# Global Fitting X Range Full Width of Graph

saferr

Mon, 01/29/2018 - 11:52 am

I am doing a Global Fitting and I have a simple question regarding the output wave. How can I make it as long as the X range?

Thank you

You can do this yourself after the fit using the individual coefficient waves for each data set and the fitting function specified for the data set. You will need to change the range of the fit waves and execute the function to fill the wave with the expanded range.

John Weeks

WaveMetrics, Inc.

support@wavemetrics.com

January 29, 2018 at 01:17 pm - Permalink

I have another question regarding Global Fitting. Iis it possible to constrain one of the coefficients within a given range of values as done in the Curve Fitting?

Thank you in advance.

February 9, 2018 at 06:55 am - Permalink

John Weeks

WaveMetrics, Inc.

support@wavemetrics.com

February 9, 2018 at 09:30 am - Permalink

Hello,

I have a question regarding the output of the Global Fitting. I know for individual fitting, but for Global Fitting, how can I get the confidence intervals for the fitted coefficients?

Sorry, I just found that I could add to the end of my FuncFit /F= {0.950000,4}. I gonna try.

Thank you.

January 17, 2019 at 09:47 am - Permalink

I've calculated after fitting using the W_sigma. I hope it is still correct after Global Fitting.

January 17, 2019 at 11:15 am - Permalink

Global Fit is just a curve fit. What the Global Fit procedure adds is the bookkeeping required to keep track of which coefficients should go to which data sets. So what you're doing should be fine.

January 17, 2019 at 01:03 pm - Permalink

Hi,

thanks for the answer. I still have a question regarding CI calculation after fitting. The problem comes because I am not sure what is exactly the wave called w_sigma. In the manual is indicated that "each point of W_sigma is set to the estimated error (standard deviation) of the corresponding coefficients in the fit". I don't really know if those values are the standard deviation (s) or the standard deviation of the error in the sample (s/sqrt(n)).

I am assuming that is the standard deviation of the error because that is was is used to calculate confidence interval; moreover, in the Igor manual is indicated that to calculate CI we need to use this w_sigma times the t value.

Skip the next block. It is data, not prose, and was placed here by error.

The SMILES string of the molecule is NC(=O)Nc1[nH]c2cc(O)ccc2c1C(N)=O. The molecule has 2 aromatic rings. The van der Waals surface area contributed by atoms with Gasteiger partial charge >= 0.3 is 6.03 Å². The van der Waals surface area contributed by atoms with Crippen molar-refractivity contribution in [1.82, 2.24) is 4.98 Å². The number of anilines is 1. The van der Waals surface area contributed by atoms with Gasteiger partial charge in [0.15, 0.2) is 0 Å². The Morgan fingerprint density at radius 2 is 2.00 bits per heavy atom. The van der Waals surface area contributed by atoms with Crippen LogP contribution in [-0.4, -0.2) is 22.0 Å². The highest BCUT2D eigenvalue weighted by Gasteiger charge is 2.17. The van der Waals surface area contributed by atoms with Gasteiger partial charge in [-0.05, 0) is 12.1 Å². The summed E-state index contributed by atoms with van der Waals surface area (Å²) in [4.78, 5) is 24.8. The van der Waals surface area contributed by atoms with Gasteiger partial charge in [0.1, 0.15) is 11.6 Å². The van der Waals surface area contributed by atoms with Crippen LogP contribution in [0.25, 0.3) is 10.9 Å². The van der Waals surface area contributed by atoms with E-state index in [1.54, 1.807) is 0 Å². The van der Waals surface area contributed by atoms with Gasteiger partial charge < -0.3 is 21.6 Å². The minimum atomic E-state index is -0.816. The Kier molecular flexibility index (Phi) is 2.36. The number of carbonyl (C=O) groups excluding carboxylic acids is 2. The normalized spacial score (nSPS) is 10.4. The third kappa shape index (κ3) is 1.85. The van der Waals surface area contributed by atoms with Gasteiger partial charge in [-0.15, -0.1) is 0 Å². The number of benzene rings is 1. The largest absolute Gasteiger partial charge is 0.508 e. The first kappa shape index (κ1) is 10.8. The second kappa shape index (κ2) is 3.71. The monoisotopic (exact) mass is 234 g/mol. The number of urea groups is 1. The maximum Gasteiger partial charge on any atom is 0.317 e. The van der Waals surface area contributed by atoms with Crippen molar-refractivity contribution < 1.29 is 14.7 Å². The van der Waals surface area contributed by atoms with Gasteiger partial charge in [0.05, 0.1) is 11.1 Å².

I just need to be sure that w_sigma is the standard deviation of the error and not just the standard deviation.

Thank you for your help and sorry for my not complete understanding of the topic.

January 22, 2019 at 07:59 am - Permalink

The W_sigma wave contains the standard deviation of the estimated underlying Gaussian distribution of the fit coefficients. It is related to the original data and the number of points in the original data only in that the summed residuals go into the computation of the chi-square surface approximation. Since it is the estimated distribution of the coefficients, it is the correct sigma to use in computing confidence intervals.

Be aware that this is all based on Gaussian statistics. That means everything assumes linear fits (that is, fits to functions that are linear in the coefficients). That would be line fits and polynomial fits, or a user-defined fit that is linear in the coefficients (something like a mixing function). It seems to me that a Global fit, because it doesn't use all the coefficients for all the data points, will be inherently nonlinear.

In a nonlinear fit, the chi-square surface is approximated by a quadratic surface around the solution point, and the statistics come from that approximation. It is often a good approximation, but can fail badly in some situations. On top of that, the Gaussian statistics are an estimate of the underlying distributions. So when you do Gaussian statistics on a nonlinear fit, you are using an approximation to an estimate...

Just something to think about :)

January 22, 2019 at 10:53 am - Permalink